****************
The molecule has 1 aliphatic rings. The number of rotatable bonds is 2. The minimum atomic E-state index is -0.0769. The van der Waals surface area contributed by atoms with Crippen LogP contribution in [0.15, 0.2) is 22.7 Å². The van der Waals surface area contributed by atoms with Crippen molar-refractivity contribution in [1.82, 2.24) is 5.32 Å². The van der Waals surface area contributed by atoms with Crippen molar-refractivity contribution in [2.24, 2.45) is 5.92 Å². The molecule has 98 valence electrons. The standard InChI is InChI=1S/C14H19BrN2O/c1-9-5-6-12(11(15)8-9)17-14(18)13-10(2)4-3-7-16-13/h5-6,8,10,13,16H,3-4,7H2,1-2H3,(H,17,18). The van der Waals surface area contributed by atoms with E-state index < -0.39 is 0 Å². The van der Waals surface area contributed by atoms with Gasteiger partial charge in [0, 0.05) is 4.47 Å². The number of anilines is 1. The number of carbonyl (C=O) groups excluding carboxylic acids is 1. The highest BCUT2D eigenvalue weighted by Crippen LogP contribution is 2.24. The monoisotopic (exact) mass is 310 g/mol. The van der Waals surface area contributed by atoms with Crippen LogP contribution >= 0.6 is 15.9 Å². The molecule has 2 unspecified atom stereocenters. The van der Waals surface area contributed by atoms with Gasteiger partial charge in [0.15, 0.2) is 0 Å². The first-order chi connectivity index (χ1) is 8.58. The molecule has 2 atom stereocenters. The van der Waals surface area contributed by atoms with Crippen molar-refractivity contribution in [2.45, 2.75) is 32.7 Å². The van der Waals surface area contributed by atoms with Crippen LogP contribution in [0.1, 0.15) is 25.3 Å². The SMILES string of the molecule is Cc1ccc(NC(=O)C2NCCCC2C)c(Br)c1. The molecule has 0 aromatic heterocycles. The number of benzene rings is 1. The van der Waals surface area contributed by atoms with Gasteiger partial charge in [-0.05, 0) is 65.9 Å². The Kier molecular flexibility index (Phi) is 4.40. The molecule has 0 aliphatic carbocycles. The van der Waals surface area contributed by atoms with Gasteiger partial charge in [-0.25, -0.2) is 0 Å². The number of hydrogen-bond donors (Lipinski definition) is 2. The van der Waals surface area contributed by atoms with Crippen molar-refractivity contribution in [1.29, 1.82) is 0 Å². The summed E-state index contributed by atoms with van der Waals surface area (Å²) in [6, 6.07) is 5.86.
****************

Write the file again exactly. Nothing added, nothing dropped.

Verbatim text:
The molecule has 1 aliphatic rings. The number of rotatable bonds is 2. The minimum atomic E-state index is -0.0769. The van der Waals surface area contributed by atoms with Crippen LogP contribution in [0.15, 0.2) is 22.7 Å². The van der Waals surface area contributed by atoms with Crippen molar-refractivity contribution in [1.82, 2.24) is 5.32 Å². The van der Waals surface area contributed by atoms with Crippen molar-refractivity contribution in [2.24, 2.45) is 5.92 Å². The molecule has 98 valence electrons. The standard InChI is InChI=1S/C14H19BrN2O/c1-9-5-6-12(11(15)8-9)17-14(18)13-10(2)4-3-7-16-13/h5-6,8,10,13,16H,3-4,7H2,1-2H3,(H,17,18). The van der Waals surface area contributed by atoms with E-state index < -0.39 is 0 Å². The van der Waals surface area contributed by atoms with Gasteiger partial charge in [0, 0.05) is 4.47 Å². The number of anilines is 1. The number of carbonyl (C=O) groups excluding carboxylic acids is 1. The highest BCUT2D eigenvalue weighted by Crippen LogP contribution is 2.24. The monoisotopic (exact) mass is 310 g/mol. The van der Waals surface area contributed by atoms with Crippen LogP contribution >= 0.6 is 15.9 Å². The molecule has 2 unspecified atom stereocenters. The van der Waals surface area contributed by atoms with Gasteiger partial charge in [0.15, 0.2) is 0 Å². The first-order chi connectivity index (χ1) is 8.58. The molecule has 2 atom stereocenters. The van der Waals surface area contributed by atoms with Crippen molar-refractivity contribution in [2.45, 2.75) is 32.7 Å². The van der Waals surface area contributed by atoms with Crippen LogP contribution in [0.1, 0.15) is 25.3 Å². The SMILES string of the molecule is Cc1ccc(NC(=O)C2NCCCC2C)c(Br)c1. The molecule has 0 aromatic heterocycles. The number of benzene rings is 1. The van der Waals surface area contributed by atoms with Gasteiger partial charge in [-0.05, 0) is 65.9 Å². The Kier molecular flexibility index (Phi) is 4.40. The molecule has 0 aliphatic carbocycles. The van der Waals surface area contributed by atoms with Gasteiger partial charge in [-0.25, -0.2) is 0 Å². The number of hydrogen-bond donors (Lipinski definition) is 2. The van der Waals surface area contributed by atoms with Crippen molar-refractivity contribution in [1.29, 1.82) is 0 Å². The summed E-state index contributed by atoms with van der Waals surface area (Å²) in [6, 6.07) is 5.86.